Wednesday, 14 September 2016

Fall 2016 is here!

It has been a busy fall at USP with our new Global Health Emphasis starting up, our new Program Assistants, and a new group of USP students! We are finally settling into our second week of classes here at Uganda Christian University (UCU) and are excited to update you on some of the goings on of the past few weeks!

Global Health, August Modular Course
At the beginning of August, ten students from the United States arrived in Uganda to take part in the Uganda Studies Program’s first ever August modular course for our new Global Health Emphasis! The GHE students spent each morning for three weeks taking an applied statistics course, with Dr. Ray Rosentrator from Westmont College and each afternoon they visited one of the 12 local health centers and organizations that they will be interning at over the course of the semester. 

Global Health Students at the Comprehensive Rehabilitation Services of Uganda (CoRSU)
surgical center in Entebbe

By the third week in August, the rest of the group (the General Studies Emphasis-- GSE and Social Work Emphasis-- SWE students) arrived and joined their peers to make up USP Fall 2016. Cheers to the official start of the semester, and all 22 USP students! 

Students arrive at Entebbe Airport
USP starts immediately with four days of Orientation, giving students the information they need to know to live in Mukono, Uganda and to thrive in USP for the semester.

USP students play cards during orientation week
Rwanda Study Trip
Every semester, USP takes its students to Rwanda to learn about the past, present, and future of this East African Nation. In the fall, this trip-- which takes place prior to the start of the semester, lays a foundation for the questions and conversations of faith and culture that will be explored throughout the rest of the semester.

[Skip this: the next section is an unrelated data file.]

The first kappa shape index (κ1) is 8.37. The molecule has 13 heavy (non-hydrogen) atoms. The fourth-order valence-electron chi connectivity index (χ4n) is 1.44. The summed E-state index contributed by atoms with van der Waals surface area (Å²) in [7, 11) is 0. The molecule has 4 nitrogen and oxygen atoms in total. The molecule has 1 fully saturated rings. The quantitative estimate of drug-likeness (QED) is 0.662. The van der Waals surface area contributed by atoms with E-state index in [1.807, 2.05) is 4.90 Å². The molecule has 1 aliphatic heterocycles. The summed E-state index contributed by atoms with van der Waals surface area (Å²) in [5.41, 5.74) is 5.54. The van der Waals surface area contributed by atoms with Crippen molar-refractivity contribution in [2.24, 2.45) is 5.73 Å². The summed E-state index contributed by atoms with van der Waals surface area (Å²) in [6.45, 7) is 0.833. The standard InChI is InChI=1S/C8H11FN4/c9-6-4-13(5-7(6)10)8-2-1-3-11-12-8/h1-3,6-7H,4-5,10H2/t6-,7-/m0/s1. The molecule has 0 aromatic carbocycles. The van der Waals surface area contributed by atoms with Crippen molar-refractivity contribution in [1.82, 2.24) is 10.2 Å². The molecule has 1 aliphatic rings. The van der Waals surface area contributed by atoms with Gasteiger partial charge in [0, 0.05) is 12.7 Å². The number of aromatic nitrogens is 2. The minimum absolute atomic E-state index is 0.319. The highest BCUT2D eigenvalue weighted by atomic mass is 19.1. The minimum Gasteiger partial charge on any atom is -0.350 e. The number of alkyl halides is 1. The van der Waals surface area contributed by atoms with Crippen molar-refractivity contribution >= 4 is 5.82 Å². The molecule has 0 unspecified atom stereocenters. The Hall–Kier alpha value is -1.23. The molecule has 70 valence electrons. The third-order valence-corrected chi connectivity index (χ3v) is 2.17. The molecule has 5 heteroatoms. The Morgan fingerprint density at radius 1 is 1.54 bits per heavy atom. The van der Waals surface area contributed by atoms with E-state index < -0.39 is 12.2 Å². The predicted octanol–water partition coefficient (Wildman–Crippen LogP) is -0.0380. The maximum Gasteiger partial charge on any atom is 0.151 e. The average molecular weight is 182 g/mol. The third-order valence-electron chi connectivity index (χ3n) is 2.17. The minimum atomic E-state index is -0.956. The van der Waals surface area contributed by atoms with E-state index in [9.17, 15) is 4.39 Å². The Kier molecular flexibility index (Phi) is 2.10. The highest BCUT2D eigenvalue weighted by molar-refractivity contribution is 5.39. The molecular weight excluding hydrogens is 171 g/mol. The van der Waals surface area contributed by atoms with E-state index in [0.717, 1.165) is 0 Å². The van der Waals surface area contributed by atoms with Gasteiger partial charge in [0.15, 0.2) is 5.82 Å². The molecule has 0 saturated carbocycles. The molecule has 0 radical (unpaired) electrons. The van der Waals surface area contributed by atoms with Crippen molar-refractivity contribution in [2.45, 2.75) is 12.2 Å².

After several packed days of orientation, all 22 USP students, 10 UCU Honours College students, 6 USP staff members, the one and only Reverend Emmanuel Mukeshimana, and our 3 drivers departed for the intensive 9-day trip.  

Students reading Mirror to the Church on the road trip to Rwanda.
We spent the first weekend as guests of the Kibungo Diocese (Church of Rwanda) in southeastern Rwanda.

All Rwandans participate in community service projects around the country on the last Saturday of every month. Our group participated in one of these Umuganda projects, laying the foundation for a school. 

Henry and Gilbert help move large rocks during Umuganda.

On Sunday, our students split into four smaller groups and participated in local church services. As is customary in these rural church services, visitors are invited to share several worship songs with the congregation, and personal testimonies.

Sunday afternoon we traveled to the capital city, Kigali, and our focus shifted first to learning about and understanding the 1994 genocide that took place and Rwanda, then to visiting several organizations doing reconciliation, development and health care work. We visited several organizations and listened to a variety of speakers, a few of which are highlighted below.